Presidents, Kings & Other Things

Seal of the US President and Royal Heraldry

Professor Joe Goldblatt

My politician father was once asked after a difficult election to define the best type of leaders. He answered “The best type of leader is a benevolent monarch.” Then he paused, rolled his eyes up to heaven and added “The problem is finding one who is always benevolent.”

Another politician once said that in a democracy elected officials should see their role as temporary leaders of the state and they should as soon as possible return to their normal activities. One example of this was the founding father of the USA, the citizen farmer George Washington, who after serving as president retired from public office and returned to his farm at Mount Vernon, Virginia to look after his crops for the rest of his life.

This past week hundreds of formerly elected members of the UK Westminster Parliament now have a similar opportunity to that of Washington. They may proudly retire, even temporarily, from public life and seek new pursuits until such time as they feel they are once again recalled for public service.

I suppose journalists will assess and analyse the recent major victory for the UK Labour party as the electorate’s decisive desire for change. However, I see this as having even deeper meaning within our society following a decade of uncertainty, turbulence in the financial markets, and fear of infection and death from the global pandemic. I believe the elctorate are looking for a new types of leaders within which to place their trust.

A few years ago I read a book by a social scientist who stated that the happiest and most confident socieities and organisations are those where there are strict controls of behaviour. He cited Singapore as one example where laws even include forbidding chewing gum because those who do this may inadvertently spit the gum onto the pavement and damage the environment. The penalty for chewing gum in Singapore is nearly $8000 and up to two years imprisionment. Therefore, I wonder if similarly citizens are seeking greater controls within society that result in stability and positive growth?

I know from my role as a leader of organisations that employees desire stability, security, and a healthy and happy work environment even over and above their financial compensation. The author Jim Collins observed in his best selling book Good to Great that the best leaders exhibit strong personal humility and professional will. He studied over 3000 organisations that experiended steady growth and he idenitified these qualities as being present in their leaders. For organisations to consistently thrive and grow, their leaders must be incredibly driven and ambitious, maintain a healthy sense of self-awareness, and be able to put the needs of others above their own.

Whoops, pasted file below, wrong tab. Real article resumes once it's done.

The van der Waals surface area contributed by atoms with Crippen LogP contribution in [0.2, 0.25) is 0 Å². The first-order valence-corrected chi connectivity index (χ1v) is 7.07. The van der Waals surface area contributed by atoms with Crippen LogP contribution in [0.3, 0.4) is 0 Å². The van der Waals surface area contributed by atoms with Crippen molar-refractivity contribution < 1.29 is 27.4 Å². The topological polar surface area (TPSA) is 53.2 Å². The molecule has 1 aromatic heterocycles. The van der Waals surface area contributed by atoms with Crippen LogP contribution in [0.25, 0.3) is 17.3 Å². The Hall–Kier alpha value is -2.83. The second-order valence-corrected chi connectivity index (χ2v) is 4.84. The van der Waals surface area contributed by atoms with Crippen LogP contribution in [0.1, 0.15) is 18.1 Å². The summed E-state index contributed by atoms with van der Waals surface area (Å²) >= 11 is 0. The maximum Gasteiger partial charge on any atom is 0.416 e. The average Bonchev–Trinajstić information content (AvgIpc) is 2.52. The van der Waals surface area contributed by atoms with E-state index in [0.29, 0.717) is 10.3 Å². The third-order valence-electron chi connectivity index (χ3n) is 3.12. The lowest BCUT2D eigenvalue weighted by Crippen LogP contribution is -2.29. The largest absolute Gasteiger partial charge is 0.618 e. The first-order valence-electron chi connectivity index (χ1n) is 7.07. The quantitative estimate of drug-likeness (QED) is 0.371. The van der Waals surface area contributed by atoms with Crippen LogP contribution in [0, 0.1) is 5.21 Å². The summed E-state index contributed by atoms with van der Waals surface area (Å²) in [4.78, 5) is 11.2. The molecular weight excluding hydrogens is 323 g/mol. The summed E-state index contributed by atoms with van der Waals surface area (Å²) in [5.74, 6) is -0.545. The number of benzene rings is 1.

Too often today in politics when I discuss social issues with friends and family they will reply “I like his or her party but I do not like the candidate’s personality.” I gently remind them that whilst personality is indeed an important consideration, paramount in deciding whom will lead us, are the policies and values they embrace.

When my father first ran for city council he lost by a huge number of votes. However, when he ran again he won by a small percentage. The difference in the two elections was the restructuring of the voting system and the additional time given to allow his fellow citizens to understand and respect his policies and values.

I believe now is the time for all citizens, in both the USA as well as the UK and in other parts of the world as well, to pause, reflect, reimagine, and reinvent our political systems to allow us to make more thoughtful choices. It is also a time, as proven by the recent UK election, for our politicians to refrain from functioning as benevolent monarchs and instead follow the model of George Washington by using this time to tend to their crops so that all of us may reap a better harvest of leadership in the future.

In tribute to President Washington, Robert Burns composed an ode for his birthday. The lines below confirm his admiration for a fellow citizen farmer and ploughman who always had the interests of his fellow citizens first and foremost in his mind.

Where is Man’s god-like form?
Where is that brow erect and bold,
That eye that can, unmoved, behold
The wildest rage, the loudest storm,
That e’er created fury dared to raise!

During this time of sabbatical from our political furies I shall ask myself and others where we may find future leaders whose personal humility and professional will may step forward for a brief time to offer us their service. Whether they are Presidents or Kings, they must earn our enduring respect because as Burns said of Washington, they must seek to exemplify in their leadership these words.

But come, ye sons of Liberty,
Columbia’s offspring, brave as free,
In danger’s hour still flaming in the van:
Ye know, and dare maintain, the Royalty of Man.

Professor Joe Goldblatt is Emeritus Professor of Planned Events at Queen Margaret University in Edinburgh, Scotland. His views are his own. To learn more about his views visit

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